Joint tenancy provides automatic transfer of title on the death of a joint tenant, to the other co-owner. Probate is not required at the death of the first spouse, but Probate is required on the death of the second spouse.
Community Property has many similar characteristics. A married couple may take title either way, although the tax consequences are different. [Joint tenants do not have to be married. Any number of joint tenants is allowed.]
Community Property provides a big tax benefit - a free step-up in basis.
After a death, heirs receive property, valued for income tax purposes at the date of death value. This means that the heir may sell the property without any income tax, even though the decedent would have had substantial income tax if he had sold it prior to death.
Example 1:H owns 2 shares of stock which cost $1 each. H dies when each share is worth $10. W inherits. W sells both shares for $20. W OWES NO INCOME TAX, as W's "cost basis" was increased to H's date of death value ($20). Thus, no profit was taxable.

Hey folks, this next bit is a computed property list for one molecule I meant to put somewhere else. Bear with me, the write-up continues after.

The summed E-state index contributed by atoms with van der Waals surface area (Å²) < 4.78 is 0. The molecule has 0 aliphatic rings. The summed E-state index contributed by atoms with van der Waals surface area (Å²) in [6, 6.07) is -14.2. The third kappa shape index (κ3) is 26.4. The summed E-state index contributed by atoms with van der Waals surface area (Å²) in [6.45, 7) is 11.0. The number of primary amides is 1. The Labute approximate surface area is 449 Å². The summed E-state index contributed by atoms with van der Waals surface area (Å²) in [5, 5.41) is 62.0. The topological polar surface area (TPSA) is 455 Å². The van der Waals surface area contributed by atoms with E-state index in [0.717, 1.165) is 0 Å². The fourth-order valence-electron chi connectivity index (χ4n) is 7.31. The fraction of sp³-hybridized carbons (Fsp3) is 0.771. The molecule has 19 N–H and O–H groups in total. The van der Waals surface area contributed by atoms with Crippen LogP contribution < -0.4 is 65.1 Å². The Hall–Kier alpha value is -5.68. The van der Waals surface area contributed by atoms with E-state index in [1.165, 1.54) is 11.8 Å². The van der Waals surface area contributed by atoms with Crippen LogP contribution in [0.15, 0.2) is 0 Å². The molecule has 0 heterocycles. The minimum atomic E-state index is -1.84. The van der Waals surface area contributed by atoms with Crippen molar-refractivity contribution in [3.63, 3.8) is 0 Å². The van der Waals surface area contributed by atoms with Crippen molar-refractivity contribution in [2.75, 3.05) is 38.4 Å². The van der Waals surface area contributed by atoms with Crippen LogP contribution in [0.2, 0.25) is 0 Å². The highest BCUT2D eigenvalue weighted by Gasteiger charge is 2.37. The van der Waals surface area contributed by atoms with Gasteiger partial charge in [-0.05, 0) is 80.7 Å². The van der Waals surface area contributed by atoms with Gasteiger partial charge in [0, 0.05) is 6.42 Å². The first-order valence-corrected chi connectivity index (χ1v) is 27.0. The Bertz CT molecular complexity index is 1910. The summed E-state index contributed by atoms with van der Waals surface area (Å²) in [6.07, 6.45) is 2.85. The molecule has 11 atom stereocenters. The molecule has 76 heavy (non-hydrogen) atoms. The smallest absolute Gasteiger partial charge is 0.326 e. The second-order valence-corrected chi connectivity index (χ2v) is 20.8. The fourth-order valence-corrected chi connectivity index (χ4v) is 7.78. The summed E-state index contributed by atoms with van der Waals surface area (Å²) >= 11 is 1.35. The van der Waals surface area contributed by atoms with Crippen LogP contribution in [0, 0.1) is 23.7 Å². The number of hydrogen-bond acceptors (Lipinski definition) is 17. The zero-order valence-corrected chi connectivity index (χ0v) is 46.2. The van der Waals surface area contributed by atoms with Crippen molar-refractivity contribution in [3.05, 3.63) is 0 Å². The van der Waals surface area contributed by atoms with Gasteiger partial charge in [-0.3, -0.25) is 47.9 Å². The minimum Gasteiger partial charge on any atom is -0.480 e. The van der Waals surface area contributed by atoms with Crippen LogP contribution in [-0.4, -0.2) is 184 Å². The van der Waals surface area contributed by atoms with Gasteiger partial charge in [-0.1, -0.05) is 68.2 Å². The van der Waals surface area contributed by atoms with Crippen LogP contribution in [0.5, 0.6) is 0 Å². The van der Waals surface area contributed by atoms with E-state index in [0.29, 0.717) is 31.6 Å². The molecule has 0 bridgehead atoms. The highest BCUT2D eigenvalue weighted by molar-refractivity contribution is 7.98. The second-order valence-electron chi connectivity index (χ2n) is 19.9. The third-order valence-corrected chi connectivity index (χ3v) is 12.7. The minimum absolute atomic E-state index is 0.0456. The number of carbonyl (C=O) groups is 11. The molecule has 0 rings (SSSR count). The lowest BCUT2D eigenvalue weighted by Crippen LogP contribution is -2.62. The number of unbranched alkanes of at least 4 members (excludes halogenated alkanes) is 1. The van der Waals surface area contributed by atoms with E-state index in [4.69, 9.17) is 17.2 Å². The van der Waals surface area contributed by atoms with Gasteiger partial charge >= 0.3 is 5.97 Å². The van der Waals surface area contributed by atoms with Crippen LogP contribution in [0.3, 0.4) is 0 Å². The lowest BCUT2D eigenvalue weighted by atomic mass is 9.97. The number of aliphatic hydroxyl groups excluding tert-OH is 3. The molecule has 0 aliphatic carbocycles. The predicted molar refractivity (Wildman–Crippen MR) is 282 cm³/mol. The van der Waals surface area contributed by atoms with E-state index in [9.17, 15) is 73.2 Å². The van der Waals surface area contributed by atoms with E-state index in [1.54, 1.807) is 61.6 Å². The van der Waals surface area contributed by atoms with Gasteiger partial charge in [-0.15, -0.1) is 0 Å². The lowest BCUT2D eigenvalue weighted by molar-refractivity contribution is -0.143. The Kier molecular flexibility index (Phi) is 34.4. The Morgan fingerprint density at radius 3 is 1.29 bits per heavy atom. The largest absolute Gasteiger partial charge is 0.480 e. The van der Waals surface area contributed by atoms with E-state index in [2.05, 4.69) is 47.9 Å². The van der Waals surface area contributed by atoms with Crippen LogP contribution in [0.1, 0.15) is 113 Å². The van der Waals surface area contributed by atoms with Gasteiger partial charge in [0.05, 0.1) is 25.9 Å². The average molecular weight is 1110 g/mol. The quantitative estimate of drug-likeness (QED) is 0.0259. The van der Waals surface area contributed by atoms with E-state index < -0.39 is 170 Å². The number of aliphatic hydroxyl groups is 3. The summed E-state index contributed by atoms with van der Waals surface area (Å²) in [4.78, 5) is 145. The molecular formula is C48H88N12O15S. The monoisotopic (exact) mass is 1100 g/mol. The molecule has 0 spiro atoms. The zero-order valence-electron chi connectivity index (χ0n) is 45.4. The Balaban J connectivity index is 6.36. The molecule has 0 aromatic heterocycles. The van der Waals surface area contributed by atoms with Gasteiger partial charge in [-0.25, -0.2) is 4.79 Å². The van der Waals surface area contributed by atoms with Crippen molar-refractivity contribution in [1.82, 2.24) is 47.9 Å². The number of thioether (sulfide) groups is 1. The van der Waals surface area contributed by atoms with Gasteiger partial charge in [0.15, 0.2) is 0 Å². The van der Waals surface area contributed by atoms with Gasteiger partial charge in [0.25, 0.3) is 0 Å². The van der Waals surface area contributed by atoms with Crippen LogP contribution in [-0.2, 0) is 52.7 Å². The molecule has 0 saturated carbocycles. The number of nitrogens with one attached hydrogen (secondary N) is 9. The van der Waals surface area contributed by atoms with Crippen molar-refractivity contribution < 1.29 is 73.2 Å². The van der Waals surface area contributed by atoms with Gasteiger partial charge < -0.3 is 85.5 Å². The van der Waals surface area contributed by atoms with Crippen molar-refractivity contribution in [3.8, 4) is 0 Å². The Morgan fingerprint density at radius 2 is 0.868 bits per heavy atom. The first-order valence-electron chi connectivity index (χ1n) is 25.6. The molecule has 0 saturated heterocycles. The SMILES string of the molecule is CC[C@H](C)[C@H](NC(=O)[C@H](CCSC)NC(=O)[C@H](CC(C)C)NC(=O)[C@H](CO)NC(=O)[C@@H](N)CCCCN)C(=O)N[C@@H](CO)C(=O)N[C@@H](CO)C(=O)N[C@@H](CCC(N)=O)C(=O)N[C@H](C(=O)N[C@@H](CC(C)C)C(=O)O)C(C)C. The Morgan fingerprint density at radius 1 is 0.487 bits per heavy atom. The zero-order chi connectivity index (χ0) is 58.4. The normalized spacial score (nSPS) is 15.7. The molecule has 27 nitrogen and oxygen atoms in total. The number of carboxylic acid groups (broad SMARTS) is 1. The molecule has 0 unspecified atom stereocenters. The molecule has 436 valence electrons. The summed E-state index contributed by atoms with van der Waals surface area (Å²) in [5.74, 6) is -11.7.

Example 2: Same as #1, but H sells the stock, before death. H must pay tax on the profit [$18].
Example 3: Same as #1, except H and W own the stock as joint tenants. For tax purposes, H is treated as owning 1 share, and W 1 share. On H's death, only 1 share receives the step-up in basis to the date of death value. If W sells the stock, her profit is $9 (20 - 1 - 10 = 9).
Example 4: Same as #1, except H and W owned the stock as Community Property. H dies first. NO TAX IS OWED, because, unlike joint tenancy property, BOTH HALVES RECEIVE A FREE STEP-UP IN BASIS.
Example 5: Same as #4, except W dies first, and the stock is Community Property. Same result as #4; no tax is owed, because, REGARDLESS OF WHICH SPOUSE DIES FIRST, BOTH halves receive a free step-up.
In rare instances, it is preferable to hold title as joint tenants, but not usually. Look at your deeds to ensure that you are actually holding title as you intend.
Click here for more details on Community Property.
There are two types of Guardians: one for financial management of the minor's assets; the other for actually raising the child. These duties may be performed by the same person, or you may choose different people for each role. Since their responsibilities (namely, providing for the children's upbringing) are connected, they should be compatible.